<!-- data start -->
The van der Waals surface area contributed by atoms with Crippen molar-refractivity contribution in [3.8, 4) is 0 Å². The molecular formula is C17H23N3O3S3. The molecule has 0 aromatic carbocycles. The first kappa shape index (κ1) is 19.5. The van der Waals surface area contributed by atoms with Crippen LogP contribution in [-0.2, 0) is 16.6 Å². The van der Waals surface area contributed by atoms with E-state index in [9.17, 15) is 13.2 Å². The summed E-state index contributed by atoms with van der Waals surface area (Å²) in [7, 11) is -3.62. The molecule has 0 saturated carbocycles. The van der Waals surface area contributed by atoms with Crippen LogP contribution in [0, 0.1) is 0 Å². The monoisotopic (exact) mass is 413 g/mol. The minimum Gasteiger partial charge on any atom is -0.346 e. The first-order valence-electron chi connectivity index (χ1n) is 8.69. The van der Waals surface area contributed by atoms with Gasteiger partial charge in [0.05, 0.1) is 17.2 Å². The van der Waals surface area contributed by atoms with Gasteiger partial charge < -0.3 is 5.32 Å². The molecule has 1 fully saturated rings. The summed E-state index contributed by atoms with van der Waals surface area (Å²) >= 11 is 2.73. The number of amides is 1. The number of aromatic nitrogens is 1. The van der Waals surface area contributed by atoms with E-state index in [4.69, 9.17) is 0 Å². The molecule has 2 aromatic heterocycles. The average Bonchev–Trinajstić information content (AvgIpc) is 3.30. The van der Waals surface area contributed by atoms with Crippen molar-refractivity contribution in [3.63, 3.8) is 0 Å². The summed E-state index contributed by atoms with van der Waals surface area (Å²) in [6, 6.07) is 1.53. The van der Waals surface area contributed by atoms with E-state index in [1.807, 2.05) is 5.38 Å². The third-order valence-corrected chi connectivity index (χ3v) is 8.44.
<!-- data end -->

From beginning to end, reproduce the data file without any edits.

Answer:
The van der Waals surface area contributed by atoms with Crippen molar-refractivity contribution in [3.8, 4) is 0 Å². The molecular formula is C17H23N3O3S3. The molecule has 0 aromatic carbocycles. The first kappa shape index (κ1) is 19.5. The van der Waals surface area contributed by atoms with Crippen LogP contribution in [-0.2, 0) is 16.6 Å². The van der Waals surface area contributed by atoms with E-state index in [9.17, 15) is 13.2 Å². The summed E-state index contributed by atoms with van der Waals surface area (Å²) in [7, 11) is -3.62. The molecule has 0 saturated carbocycles. The van der Waals surface area contributed by atoms with Crippen LogP contribution in [0, 0.1) is 0 Å². The monoisotopic (exact) mass is 413 g/mol. The minimum Gasteiger partial charge on any atom is -0.346 e. The first-order valence-electron chi connectivity index (χ1n) is 8.69. The van der Waals surface area contributed by atoms with Gasteiger partial charge in [0.05, 0.1) is 17.2 Å². The van der Waals surface area contributed by atoms with Gasteiger partial charge < -0.3 is 5.32 Å². The molecule has 1 fully saturated rings. The summed E-state index contributed by atoms with van der Waals surface area (Å²) >= 11 is 2.73. The number of amides is 1. The number of aromatic nitrogens is 1. The van der Waals surface area contributed by atoms with E-state index in [4.69, 9.17) is 0 Å². The molecule has 2 aromatic heterocycles. The average Bonchev–Trinajstić information content (AvgIpc) is 3.30. The van der Waals surface area contributed by atoms with Crippen molar-refractivity contribution in [3.63, 3.8) is 0 Å². The summed E-state index contributed by atoms with van der Waals surface area (Å²) in [6, 6.07) is 1.53. The van der Waals surface area contributed by atoms with E-state index in [1.807, 2.05) is 5.38 Å². The third-order valence-corrected chi connectivity index (χ3v) is 8.44.